I freaking loved this game. I did. I loved the hell out of it. It is just sheer fun to play. You can go back and replay previous missions (though you won't be able to fight the unique monsters, minibosses, or bosses) or, if you want to grind or just see how much ass you can kick, you can choose one of two bonus "survival" levels: Lorien or Osgiliath. They're not part of the story in any way. You can just go and kick ass for the hell of it, or to grind a bit for the next dungeon, or to stock up on ammo and potions. Not to mention there are, of course, a wide range of difficulties you can complete the game on if you want to go for that True Completionist Mode. 

I do have a few beefs, however.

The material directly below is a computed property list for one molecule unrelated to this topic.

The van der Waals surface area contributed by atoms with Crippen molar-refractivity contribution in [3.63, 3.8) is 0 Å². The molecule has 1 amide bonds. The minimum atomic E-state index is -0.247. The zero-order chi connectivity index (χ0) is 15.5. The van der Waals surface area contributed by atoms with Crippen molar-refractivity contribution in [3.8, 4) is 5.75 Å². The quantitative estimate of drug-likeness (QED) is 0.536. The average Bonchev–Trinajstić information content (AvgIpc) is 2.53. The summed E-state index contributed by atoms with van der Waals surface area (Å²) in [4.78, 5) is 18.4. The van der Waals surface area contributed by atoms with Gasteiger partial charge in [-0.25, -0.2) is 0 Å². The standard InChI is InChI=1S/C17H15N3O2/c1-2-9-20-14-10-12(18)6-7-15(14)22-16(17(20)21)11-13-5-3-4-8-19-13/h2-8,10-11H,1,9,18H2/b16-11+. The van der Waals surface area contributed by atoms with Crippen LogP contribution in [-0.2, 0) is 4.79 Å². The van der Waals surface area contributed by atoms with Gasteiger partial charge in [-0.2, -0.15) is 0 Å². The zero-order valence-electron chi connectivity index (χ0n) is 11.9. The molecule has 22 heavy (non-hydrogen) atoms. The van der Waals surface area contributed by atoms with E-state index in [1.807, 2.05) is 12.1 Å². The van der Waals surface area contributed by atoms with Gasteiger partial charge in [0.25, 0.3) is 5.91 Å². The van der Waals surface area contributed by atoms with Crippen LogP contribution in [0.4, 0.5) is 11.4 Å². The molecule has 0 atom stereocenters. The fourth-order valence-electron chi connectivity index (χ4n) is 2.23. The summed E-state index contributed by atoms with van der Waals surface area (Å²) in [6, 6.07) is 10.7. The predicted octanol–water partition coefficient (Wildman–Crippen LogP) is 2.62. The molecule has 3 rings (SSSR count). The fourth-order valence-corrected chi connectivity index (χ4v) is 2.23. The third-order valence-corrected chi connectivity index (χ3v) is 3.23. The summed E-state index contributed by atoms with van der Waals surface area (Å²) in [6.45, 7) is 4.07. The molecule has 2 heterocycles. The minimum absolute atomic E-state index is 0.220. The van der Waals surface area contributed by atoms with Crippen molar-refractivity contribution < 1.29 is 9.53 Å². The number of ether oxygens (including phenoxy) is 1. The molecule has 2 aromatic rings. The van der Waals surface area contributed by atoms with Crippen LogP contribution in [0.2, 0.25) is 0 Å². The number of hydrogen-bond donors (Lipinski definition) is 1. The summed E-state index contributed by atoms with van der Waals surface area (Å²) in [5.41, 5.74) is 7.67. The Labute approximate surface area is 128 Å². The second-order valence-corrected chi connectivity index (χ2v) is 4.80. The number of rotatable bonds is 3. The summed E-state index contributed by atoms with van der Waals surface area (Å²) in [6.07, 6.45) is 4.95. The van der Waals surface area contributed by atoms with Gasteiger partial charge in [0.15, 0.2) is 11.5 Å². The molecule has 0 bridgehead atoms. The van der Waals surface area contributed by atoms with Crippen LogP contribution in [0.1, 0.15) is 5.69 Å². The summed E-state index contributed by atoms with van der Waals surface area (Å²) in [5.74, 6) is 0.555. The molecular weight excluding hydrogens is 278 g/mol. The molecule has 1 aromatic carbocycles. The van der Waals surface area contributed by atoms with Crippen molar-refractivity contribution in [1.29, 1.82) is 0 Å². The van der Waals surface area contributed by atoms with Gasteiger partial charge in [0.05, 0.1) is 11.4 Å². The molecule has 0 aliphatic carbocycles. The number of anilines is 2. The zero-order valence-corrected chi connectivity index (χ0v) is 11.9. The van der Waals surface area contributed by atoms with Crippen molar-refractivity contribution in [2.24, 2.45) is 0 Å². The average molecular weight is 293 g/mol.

1. The story is just too short. You can finish the game (which takes place over the entire trilogy) in a weekend, and that just doesn't feel right for something as epic as Lord of the Rings. I mean yeah there are some sidequests and things, but that's not enough. It could have benefited from some Fallout level NPCs, sidequests, and world exploration.

2.  Ally AI is just dumb as a sack of bricks. Theoretically you can tell your AI player (if you're not playing with two other players) to "attack" or "defend" with up and down on the D-pad, but in practice it's useless and overall the AI-controlled characters are idiots. JV and I played as the mage and the dwarf, respectively. The mage has a pretty essential spell called Sanctuary that blocks enemy missiles and (after some early levels up) heals. It is the backbone of the game. And every time JV would cast it when we needed some healing, the AI-controlled ranger would just stand RIGHT OUTSIDE the dome unless I maneuvered my dwarf as far away from him as possible (without stepping outside the AOE).